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Minnesota Crackdown on Speeding

Minnesota Crackdown on Speeding

Speeding can be tempting; on backroads and in rural towns where police enforcement seems to be absent, driving fast can appear to be harmless. The statistics say otherwise, however. In 2018, the number of speed-related deaths in Minnesota was the highest it’s been in over a decade. Now police officers are cracking down. 

In 2008, Minnesota recorded 125 fatalities in car accidents where vehicle speed was a significant contributing factor. This past year, there were 113 deaths reported, leading Minnesota law enforcement to instigate close monitoring of the state’s drivers. Beginning on Tuesday, June 18 and continuing until July 21, police will be present in most places, looking to catch anyone remotely speeding. 

While this may be aggravating and inconvenient for some, the campaign comes with a good cause. Not only is the 2018 fatality statistic the highest it’s been since 2008, but it is also the first time speed-related deaths have surpassed above 100 for the first time in more than a decade. Additionally, there were 30 deaths reported between Memorial Day and Labor Day of 2018. Furthermore, speeding was a contributing cause in 25% of crashes last year. Clearly, Minnesota law enforcement has reason to adjust its mindset on the severity of vehicle violations.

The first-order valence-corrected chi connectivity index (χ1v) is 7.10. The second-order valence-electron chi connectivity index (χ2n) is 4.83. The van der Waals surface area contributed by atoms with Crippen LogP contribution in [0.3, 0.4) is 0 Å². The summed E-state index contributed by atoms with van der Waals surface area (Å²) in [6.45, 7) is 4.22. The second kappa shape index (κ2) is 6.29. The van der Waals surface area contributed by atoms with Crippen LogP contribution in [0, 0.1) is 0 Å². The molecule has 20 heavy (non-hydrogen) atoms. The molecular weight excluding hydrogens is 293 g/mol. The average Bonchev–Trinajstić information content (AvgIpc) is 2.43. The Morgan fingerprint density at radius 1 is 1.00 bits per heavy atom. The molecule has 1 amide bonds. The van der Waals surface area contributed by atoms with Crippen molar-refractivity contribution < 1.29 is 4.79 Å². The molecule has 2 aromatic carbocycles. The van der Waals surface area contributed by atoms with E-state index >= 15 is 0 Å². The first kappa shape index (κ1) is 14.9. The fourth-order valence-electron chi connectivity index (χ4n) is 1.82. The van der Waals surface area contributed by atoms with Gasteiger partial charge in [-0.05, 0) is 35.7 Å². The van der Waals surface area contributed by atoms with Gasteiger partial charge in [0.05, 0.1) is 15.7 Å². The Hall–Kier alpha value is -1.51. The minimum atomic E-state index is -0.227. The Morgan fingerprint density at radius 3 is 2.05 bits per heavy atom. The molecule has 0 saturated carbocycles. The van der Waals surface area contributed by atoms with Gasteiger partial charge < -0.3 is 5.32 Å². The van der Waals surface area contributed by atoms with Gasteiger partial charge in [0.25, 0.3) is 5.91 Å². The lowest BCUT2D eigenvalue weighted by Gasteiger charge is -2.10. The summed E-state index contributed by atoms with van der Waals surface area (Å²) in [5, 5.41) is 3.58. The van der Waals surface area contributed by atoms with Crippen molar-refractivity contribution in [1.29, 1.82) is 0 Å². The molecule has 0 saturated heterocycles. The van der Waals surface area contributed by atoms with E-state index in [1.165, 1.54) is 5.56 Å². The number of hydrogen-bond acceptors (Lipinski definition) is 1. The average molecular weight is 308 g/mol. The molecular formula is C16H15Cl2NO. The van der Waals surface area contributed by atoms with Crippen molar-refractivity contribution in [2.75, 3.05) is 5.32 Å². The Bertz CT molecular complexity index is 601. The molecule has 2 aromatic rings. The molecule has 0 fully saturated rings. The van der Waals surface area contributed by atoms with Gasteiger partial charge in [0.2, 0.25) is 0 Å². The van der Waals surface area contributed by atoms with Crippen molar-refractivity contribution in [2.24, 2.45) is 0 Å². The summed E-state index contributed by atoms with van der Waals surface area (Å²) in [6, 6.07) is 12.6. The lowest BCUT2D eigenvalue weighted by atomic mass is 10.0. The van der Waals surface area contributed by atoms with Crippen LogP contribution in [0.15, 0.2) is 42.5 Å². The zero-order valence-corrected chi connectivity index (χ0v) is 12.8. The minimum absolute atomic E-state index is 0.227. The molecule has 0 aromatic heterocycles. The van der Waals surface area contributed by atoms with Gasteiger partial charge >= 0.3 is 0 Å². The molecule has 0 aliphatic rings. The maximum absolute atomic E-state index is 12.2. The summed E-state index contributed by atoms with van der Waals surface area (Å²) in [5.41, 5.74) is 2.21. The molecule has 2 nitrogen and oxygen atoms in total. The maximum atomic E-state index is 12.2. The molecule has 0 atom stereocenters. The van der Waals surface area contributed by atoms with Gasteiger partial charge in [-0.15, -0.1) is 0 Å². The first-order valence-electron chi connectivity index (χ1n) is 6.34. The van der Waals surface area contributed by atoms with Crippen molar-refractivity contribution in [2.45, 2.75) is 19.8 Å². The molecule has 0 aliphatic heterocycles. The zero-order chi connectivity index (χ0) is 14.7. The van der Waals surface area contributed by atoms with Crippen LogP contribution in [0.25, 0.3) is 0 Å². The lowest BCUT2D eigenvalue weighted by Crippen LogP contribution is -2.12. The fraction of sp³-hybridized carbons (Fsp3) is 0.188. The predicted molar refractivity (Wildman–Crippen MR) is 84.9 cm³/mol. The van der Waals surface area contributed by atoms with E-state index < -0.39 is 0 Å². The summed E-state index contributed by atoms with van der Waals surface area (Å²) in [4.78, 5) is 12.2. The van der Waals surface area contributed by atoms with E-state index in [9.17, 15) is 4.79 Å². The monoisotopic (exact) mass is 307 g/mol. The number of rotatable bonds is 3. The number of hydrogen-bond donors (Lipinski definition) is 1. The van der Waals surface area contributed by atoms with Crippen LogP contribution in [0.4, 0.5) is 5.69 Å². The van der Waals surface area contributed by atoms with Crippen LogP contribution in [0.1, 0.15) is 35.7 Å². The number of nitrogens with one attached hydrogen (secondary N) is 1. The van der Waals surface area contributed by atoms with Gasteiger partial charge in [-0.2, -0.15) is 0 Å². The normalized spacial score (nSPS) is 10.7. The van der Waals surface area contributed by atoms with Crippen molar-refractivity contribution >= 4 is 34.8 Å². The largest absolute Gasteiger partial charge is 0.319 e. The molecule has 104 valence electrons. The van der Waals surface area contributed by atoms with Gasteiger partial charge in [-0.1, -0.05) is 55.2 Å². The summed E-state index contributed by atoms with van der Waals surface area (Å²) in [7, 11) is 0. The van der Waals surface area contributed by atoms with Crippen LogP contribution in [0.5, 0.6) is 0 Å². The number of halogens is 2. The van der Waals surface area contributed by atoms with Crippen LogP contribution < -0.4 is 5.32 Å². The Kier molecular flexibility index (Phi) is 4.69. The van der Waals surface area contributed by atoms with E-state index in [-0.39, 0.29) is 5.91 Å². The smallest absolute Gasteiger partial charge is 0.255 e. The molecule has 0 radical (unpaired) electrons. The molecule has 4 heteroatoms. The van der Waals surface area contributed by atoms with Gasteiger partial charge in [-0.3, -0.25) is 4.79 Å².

Mike Hanson, director of the Office of Traffic Safety, believes there’s no off-season to safe driving. At the end of the day, we all want to return home in one piece. Whether it’s “going the speed limit” on major highways or simply “slowing down in construction zones,” the little things add up.

The typical cost of a speeding ticket sits at $110, but this fine doubles when drivers are exceeding the speed limit by more than 20 miles per hour. In addition, motorists who are traveling at a speed of 100 mph or more can get their licenses revoked for up to six months. 

It is evident that receiving a speeding ticket is costly financially. More importantly, however, at times speeding can be the difference between life and death in a car crash. Do yourself and your fellow drivers a service and go the speed limit. You’ll be more grateful that you arrived home safely rather than returned home quickly.


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